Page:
Gambling and religion: Histories of concord and conflict

Authors

  • Per Binde Göteborg University, Sweden. E-mail: <email xlink:href="mailto:per.binde@cefos.gu.se">per.binde@cefos.gu.se</email>

DOI:

https://doi.org/10.4309/jgi.2007.20.4

Keywords:

gambling, religion, magic, morality, social anthropology, ethnography

Abstract

This paper discusses the diverse relationships between gambling and religion in various societies and at various times in history and suggests a theoretical model for how these relationships can be understood. It is argued that gambling and religion have certain elements in common: notions of the unknown, mystery, and fate, as well as imagery of suddenly receiving something of great value that changes life for the better. In many traditional cultures gambling has existed in concord with polytheistic and animistic religion; gambling and religion go well together precisely because of the elements they have in common. Monotheistic religions that claim authority in religious and transcendental matters, however, tend to denounce gambling, and this disapproval has been strengthened by a conception that gambling offers a wicked alternative to certain religious notions and experiences. The elements that gambling and religion share have thus become a source of conflict.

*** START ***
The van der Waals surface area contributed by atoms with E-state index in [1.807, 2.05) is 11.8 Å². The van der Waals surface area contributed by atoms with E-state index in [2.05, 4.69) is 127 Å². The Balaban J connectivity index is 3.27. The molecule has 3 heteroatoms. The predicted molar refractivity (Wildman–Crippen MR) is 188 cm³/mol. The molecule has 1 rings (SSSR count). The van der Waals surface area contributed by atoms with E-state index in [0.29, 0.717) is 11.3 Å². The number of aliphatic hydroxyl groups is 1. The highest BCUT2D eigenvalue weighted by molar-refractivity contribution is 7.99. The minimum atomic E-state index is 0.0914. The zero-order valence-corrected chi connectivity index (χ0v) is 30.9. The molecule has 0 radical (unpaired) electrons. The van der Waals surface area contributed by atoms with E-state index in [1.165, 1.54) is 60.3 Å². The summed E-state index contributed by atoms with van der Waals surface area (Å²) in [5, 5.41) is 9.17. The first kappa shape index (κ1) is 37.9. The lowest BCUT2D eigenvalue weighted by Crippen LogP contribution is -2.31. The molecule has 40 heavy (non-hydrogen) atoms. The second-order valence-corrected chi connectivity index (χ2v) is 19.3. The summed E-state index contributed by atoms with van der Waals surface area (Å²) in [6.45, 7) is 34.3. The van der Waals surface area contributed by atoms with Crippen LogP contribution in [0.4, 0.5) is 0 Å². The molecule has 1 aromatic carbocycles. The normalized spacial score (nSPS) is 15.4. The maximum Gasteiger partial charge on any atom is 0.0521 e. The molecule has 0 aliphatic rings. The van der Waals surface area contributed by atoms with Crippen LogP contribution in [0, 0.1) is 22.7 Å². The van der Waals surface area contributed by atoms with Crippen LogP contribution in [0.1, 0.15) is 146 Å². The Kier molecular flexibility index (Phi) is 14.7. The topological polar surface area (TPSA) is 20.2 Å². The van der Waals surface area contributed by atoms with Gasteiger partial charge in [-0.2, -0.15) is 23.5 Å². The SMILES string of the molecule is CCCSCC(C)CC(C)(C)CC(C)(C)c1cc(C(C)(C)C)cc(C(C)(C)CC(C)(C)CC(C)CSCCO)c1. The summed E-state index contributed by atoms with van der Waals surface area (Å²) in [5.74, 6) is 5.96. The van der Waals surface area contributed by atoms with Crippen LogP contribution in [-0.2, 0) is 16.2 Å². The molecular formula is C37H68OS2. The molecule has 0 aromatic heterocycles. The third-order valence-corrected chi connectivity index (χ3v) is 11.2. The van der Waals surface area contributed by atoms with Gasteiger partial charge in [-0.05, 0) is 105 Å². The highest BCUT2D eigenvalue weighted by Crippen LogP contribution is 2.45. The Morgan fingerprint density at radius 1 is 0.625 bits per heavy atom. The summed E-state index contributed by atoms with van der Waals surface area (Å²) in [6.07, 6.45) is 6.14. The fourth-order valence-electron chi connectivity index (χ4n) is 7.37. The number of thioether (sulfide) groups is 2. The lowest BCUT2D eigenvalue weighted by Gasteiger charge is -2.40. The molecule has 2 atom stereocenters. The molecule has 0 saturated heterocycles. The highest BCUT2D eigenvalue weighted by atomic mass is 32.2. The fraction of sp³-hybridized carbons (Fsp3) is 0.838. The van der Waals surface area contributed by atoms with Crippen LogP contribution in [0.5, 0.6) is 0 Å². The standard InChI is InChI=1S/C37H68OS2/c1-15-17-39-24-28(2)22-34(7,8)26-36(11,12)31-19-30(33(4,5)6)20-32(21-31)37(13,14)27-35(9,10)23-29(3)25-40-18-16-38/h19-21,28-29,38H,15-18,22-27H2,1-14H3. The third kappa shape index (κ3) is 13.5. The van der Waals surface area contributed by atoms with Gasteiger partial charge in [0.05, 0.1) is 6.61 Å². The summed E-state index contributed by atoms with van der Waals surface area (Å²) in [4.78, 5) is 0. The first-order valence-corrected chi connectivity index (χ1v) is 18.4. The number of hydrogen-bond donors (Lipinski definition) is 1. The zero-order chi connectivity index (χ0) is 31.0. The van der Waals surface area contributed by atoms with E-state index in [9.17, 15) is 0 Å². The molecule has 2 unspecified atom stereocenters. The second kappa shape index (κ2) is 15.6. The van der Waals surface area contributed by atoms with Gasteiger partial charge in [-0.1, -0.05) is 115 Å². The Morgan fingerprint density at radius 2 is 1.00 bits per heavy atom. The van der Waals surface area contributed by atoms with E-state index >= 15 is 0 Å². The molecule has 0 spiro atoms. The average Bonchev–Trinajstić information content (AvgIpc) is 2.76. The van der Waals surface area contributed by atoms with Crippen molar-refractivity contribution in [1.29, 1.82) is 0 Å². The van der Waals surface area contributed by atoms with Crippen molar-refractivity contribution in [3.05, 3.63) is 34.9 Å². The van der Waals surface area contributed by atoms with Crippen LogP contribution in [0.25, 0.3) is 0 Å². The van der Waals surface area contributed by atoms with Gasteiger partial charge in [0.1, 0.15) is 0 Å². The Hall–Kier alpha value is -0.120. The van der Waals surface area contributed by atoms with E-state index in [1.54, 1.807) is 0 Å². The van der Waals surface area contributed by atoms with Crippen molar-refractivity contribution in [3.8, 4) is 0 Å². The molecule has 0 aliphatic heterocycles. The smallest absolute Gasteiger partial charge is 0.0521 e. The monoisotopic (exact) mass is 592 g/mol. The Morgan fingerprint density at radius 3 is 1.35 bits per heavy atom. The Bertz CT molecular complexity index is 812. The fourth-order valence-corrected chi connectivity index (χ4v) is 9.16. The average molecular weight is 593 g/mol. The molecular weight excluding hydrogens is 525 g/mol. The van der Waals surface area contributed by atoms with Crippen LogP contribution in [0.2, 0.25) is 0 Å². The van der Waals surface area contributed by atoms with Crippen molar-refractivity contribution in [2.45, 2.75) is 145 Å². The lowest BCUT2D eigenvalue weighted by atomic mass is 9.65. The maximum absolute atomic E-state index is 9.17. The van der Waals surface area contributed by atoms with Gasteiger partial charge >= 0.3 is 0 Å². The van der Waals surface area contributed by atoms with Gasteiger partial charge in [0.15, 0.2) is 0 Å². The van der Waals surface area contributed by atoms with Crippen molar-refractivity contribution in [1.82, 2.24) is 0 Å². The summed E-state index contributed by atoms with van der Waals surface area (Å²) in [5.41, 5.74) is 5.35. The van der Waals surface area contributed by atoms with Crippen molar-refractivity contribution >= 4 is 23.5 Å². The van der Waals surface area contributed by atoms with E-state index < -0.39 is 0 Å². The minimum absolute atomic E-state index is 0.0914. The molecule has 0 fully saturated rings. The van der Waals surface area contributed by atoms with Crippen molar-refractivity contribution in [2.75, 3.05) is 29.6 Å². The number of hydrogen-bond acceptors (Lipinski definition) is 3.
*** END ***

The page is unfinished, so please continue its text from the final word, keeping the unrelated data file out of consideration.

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Published

2007-06-01

Issue

Section

Original Article